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Wai TV’s making waves

Toby Mills, right, who created Wairarapa TV, this week signed an agreement with Changchun Television in China. PHOTO/SUPPLIED

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When Toby Mills first dreamt up starting his own television station, he didn’t anticipate revolutionising the way people got their daily telly fix.

But just 18 months after Wairarapa TV launched, the channel is making waves globally with technologies never tried before.

Mr Mills, from Masterton, is the mastermind behind the region’s community channel, which costs absolutely nothing to run and is operated entirely through AI, or artificial intelligence.

A self-proclaimed IT geek, Mr Mills came up with the idea on a plane home from Sydney.

Four months later, he had made it a reality – but only after discovering that he would have to build the technology himself.

“When I had the idea, I thought this would be cool, and I went out there looking for the software and the systems to do it, but it just doesn’t exist – no one’s done it.

“TV channels are normally built around large organisations with lots and lots of people and it’s just too expensive to do in a small place like Wairarapa, so you’ve got to build software and systems that can do it without needing all the people and money.”

Wairarapa TV has no premises.

The channel is virtually cloud-based.

An AI scheduler determines which shows are broadcast and when.

“I don’t have to do anything,” Mr Mills said.

Wairarapa TV gave the community a voice, but also demonstrated the new tech to the world.

Mr Mills said there had been a lot of interest and he had sold the tech to overseas organisations.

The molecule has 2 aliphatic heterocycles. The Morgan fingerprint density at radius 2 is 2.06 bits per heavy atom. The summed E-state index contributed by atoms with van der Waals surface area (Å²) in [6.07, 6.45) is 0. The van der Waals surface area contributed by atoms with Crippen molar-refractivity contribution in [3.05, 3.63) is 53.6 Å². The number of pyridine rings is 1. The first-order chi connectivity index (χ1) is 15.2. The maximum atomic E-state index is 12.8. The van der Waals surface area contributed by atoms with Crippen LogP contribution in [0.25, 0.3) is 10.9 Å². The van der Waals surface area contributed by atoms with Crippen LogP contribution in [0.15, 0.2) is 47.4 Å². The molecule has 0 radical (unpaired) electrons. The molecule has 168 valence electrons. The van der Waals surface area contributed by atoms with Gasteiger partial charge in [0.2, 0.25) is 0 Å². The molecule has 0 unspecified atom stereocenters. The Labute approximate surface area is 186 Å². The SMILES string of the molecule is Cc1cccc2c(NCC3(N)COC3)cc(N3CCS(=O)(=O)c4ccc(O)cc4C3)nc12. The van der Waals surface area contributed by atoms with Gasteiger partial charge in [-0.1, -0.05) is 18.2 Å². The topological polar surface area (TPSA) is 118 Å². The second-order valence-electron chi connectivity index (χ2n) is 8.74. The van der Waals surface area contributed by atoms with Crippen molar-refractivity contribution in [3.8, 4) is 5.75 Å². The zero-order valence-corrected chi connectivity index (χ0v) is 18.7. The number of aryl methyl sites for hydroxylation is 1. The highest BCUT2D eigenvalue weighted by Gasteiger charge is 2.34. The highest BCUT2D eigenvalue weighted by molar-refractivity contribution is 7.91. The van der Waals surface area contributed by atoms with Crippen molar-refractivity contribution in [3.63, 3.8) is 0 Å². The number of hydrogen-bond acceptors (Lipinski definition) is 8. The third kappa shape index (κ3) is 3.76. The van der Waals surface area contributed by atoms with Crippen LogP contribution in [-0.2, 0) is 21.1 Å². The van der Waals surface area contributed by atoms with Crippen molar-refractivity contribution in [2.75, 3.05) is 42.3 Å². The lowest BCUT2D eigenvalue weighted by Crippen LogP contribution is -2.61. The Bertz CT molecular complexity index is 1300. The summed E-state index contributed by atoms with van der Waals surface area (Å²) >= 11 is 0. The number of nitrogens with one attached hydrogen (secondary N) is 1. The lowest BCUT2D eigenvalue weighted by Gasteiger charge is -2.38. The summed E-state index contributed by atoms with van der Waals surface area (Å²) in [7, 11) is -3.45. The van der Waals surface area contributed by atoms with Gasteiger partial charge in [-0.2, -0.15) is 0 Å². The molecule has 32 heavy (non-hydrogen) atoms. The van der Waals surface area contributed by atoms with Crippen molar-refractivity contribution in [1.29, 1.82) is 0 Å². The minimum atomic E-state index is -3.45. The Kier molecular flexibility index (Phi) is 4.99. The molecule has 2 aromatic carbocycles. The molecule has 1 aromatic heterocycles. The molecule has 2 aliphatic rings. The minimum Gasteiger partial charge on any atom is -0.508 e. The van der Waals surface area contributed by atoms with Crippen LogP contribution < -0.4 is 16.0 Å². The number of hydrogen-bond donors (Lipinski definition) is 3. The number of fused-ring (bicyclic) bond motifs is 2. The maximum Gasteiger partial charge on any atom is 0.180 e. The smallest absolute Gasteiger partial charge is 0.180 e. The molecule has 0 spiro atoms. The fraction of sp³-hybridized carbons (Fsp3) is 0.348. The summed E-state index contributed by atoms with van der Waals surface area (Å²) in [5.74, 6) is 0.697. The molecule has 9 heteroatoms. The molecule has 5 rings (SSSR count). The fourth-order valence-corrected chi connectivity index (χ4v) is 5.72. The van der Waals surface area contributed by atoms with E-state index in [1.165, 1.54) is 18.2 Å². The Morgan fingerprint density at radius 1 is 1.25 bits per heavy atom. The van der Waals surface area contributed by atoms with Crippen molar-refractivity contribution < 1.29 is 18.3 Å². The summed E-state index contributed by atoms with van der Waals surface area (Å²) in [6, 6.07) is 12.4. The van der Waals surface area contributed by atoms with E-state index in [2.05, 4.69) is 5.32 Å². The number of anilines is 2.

Most regional TV stations in New Zealand had closed due to financial hardship, he said.

“Wairarapa TV is a really good model, because there’s no ongoing running costs.”

People tuning in to the station will see a quick response code pop up on the screen, with a like and dislike icon.

Watchers scanning the codes assist the AI in scheduling the programmes.

Wairarapa TV is a social enterprise, a status which means it receives diverse content for free.

This included content from US space agency, Nasa, which was not aired by other New Zealand broadcasters, educational shows with one featuring “an hour full of random facts that you’d never think to learn or know about”, and an arts show where a man visits Kiwi and Australian artists on his motorcycle.

Arrow FM also has many of its weekly radio shows going out on Wairarapa TV.

Mr Mills said he was always after more local content for the channel.

The main avenue to watch Wairarapa TV is through the Freeview platform on channel 41.

It is also available to view through YouTube, and on the Wairarapa TV phone app, with the option of watching shows on demand.

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